OTTAWA – February 12, 2014 – With the exception of a few announcements, Economic Action Plan 2014 offers very little to improve women’s economic opportunities and address violence against women says the Canadian Federation of University Women (CFUW).
In previous Economic Actions Plans we have seen the Government of Canada focus heavily on industries and job creation in fields where women are significantly underrepresented, such as in resource development, infrastructure, science and technology, and the trades, while at the same time cutting jobs in the areas where women do work and earn more equitable wages, such as in the public sector. Again in this budget we see a similar emphasis. There does, however, appear to be a small investment specific to women and the economy, with a mere $150,000 to increase mentorship among women entrepreneurs, and initiate discussions about how to increase the numbers of women entering into, and succeeding in, business.
“Approaching job creation without considering gender differences is very damaging for women, who continue to lag behind in terms of pay and workforce participation”, said Susan Murphy, President of the Canadian Federation of University Women. “And while young women are increasingly attaining higher levels of education, they are struggling with high rates of unemployment, underemployment, and student debt. We need the Government of Canada to think about the impact of their budgeting decisions and economic policies on both women and men of all ages.”
Budget 2014 also announces that the Government of Canada will launch a Canadian Employers for Caregivers Plan shortly. “This is a positive step, which may help women attain more flexibility in the workplace to attend to their care responsibilities. However, this announcement does nothing to address one of the most limiting factors forcing women out of the workforce, partially or even entirely, the high cost of child care and elder care”, said Ms. Murphy. “For many years, women’s groups have been urging the Government of Canada, to no avail, to work with provinces and territories to address the lack of affordable and safe child care in this country.”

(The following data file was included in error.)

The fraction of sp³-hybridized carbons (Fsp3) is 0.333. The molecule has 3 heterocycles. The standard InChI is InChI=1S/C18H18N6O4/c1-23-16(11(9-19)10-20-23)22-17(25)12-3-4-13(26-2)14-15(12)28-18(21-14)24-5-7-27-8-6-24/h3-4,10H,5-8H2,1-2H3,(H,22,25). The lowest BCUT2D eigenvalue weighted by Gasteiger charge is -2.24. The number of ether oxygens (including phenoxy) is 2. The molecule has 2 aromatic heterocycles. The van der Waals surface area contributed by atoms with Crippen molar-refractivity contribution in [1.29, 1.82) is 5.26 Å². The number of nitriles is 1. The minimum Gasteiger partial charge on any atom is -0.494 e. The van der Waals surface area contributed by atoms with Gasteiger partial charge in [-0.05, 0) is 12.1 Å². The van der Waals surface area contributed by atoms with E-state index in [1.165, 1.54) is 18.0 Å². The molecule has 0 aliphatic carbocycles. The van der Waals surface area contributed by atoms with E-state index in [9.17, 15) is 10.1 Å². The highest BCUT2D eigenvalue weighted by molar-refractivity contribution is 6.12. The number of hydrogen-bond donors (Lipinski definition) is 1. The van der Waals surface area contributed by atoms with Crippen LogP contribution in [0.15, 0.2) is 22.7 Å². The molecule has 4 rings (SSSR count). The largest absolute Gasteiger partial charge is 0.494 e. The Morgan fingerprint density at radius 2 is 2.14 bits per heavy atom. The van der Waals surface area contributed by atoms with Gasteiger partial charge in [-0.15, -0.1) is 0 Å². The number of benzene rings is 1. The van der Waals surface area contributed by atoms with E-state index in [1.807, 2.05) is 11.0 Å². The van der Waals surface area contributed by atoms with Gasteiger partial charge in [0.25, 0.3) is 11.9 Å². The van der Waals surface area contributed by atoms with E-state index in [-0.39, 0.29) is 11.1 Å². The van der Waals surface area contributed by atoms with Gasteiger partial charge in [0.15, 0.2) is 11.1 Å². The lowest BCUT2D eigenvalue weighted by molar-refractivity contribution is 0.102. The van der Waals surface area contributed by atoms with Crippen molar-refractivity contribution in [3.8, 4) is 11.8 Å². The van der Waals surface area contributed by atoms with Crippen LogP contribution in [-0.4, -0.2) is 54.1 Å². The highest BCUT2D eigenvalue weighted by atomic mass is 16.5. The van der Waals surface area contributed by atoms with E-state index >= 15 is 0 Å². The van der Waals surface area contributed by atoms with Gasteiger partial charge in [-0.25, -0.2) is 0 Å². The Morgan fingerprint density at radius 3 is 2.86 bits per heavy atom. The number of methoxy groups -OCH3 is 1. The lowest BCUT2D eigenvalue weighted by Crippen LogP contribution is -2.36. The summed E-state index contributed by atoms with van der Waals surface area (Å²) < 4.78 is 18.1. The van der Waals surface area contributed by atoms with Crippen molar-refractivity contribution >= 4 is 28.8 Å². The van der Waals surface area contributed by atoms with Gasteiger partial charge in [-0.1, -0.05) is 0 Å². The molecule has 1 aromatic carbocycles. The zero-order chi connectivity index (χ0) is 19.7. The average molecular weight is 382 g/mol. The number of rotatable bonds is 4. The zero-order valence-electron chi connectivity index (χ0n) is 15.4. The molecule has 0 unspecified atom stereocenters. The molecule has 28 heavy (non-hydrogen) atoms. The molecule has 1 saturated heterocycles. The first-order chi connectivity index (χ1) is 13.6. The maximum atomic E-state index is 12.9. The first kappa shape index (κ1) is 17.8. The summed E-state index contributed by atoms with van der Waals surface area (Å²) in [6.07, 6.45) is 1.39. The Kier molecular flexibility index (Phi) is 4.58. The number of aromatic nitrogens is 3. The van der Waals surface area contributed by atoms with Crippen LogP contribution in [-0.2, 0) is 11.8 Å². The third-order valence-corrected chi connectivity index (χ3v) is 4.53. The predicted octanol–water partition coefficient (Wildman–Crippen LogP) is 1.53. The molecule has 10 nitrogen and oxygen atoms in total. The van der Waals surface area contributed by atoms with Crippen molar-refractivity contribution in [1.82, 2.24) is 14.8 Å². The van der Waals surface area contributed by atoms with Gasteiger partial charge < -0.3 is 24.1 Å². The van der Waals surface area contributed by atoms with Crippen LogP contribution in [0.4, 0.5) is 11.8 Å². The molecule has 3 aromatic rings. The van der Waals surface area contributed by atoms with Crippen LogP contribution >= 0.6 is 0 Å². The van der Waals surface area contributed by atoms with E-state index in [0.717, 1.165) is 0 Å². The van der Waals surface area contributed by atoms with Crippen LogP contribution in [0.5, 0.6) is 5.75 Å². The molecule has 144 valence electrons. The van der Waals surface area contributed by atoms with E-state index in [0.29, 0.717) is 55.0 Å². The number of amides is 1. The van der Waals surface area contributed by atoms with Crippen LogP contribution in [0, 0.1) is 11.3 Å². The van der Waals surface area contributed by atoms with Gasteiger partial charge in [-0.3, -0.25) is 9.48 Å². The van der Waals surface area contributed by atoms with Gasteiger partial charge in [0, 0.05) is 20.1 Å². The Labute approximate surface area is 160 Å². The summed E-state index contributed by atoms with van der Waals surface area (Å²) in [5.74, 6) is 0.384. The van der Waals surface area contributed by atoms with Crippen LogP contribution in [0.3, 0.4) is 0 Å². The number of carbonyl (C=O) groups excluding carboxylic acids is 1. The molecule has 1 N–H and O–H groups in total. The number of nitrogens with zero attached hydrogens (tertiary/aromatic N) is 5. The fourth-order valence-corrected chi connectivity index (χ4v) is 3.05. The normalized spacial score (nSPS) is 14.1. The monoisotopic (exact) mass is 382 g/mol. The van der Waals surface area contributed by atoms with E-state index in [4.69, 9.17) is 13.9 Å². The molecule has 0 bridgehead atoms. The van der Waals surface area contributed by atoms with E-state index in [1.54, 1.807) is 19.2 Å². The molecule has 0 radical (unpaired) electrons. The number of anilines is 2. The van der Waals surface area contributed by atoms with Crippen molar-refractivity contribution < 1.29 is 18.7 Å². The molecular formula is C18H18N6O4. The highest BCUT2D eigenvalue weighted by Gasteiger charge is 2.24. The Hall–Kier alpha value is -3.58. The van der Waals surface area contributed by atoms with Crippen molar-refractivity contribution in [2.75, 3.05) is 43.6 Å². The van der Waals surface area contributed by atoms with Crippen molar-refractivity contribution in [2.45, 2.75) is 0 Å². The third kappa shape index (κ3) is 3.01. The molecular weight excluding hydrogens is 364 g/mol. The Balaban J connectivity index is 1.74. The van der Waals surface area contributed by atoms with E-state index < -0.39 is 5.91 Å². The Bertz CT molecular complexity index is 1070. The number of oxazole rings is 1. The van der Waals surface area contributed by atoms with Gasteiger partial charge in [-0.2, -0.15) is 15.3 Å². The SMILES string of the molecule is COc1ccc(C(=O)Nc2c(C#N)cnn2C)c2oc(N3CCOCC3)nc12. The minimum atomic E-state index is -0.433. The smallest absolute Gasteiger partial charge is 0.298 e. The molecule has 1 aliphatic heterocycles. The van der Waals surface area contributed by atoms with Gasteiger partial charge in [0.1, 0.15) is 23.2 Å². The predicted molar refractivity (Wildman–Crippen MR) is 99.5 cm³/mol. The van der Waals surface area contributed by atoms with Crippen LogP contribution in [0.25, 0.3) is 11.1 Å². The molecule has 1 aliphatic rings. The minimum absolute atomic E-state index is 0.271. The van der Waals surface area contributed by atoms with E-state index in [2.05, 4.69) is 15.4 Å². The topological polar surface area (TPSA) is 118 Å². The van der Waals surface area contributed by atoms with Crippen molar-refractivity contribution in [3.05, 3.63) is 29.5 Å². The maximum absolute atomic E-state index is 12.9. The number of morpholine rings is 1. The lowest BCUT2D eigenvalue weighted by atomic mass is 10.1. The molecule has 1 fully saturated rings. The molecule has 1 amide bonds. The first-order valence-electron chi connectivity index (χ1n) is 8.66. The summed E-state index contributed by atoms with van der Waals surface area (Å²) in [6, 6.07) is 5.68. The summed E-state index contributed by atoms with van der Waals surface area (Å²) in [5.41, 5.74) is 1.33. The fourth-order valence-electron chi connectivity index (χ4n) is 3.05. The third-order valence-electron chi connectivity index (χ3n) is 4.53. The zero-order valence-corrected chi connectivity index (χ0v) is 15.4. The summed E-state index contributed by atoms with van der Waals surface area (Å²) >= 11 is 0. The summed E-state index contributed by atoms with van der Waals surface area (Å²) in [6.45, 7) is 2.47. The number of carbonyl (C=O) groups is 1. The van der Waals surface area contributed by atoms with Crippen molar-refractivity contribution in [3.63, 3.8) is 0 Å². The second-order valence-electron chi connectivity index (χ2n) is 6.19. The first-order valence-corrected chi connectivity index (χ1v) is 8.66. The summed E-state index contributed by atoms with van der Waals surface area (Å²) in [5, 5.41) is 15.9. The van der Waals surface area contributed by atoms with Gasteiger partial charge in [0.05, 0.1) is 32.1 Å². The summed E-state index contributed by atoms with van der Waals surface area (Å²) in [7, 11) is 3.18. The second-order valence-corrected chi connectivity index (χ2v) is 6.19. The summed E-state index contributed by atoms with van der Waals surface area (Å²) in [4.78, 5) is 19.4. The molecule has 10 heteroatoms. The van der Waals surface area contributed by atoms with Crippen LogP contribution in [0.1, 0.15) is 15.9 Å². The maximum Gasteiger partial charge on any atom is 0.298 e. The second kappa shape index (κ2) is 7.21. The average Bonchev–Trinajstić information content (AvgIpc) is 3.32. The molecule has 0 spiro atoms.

The Government of Canada has also indicated that it will continue funding to address violence against indigenous women and girls, but the $25 million committed over 5 years is miniscule in comparison to the tremendous costs of violence estimated at over $7 Billion annually. A growing number of organizations and groups have been calling on the Government of Canada to develop and adequately fund a comprehensive National Action Plan on Violence against Women and Girls, along with a National Public Inquiry on violence against indigenous women and girls. “We are looking for a much higher funding commitment from the Government that brings a stronger focus on prevention, and addresses all forms of violence, particularly for disproportionately affected groups of women and girls, ” said Murphy.
CFUW is a non-partisan, voluntary, self-funded organization with over 100 CFUW Clubs, located in every province across Canada. Since its founding in 1919, CFUW has been working to improve the status of women, and to promote human rights, public education, social justice, and peace. It holds special consultative status with the United Nations (ECOSOC) and belongs to the Education Committee of the Canadian Sub-Commission to UNESCO. CFUW is the largest affiliate of the International Federation of University Women (IFUW), which represents women worldwide.
For more information or to schedule an interview please contact:
Tara Fischer, Advocacy Coordinator, CFUW, 613-234-8252 ext. 106 or email@example.com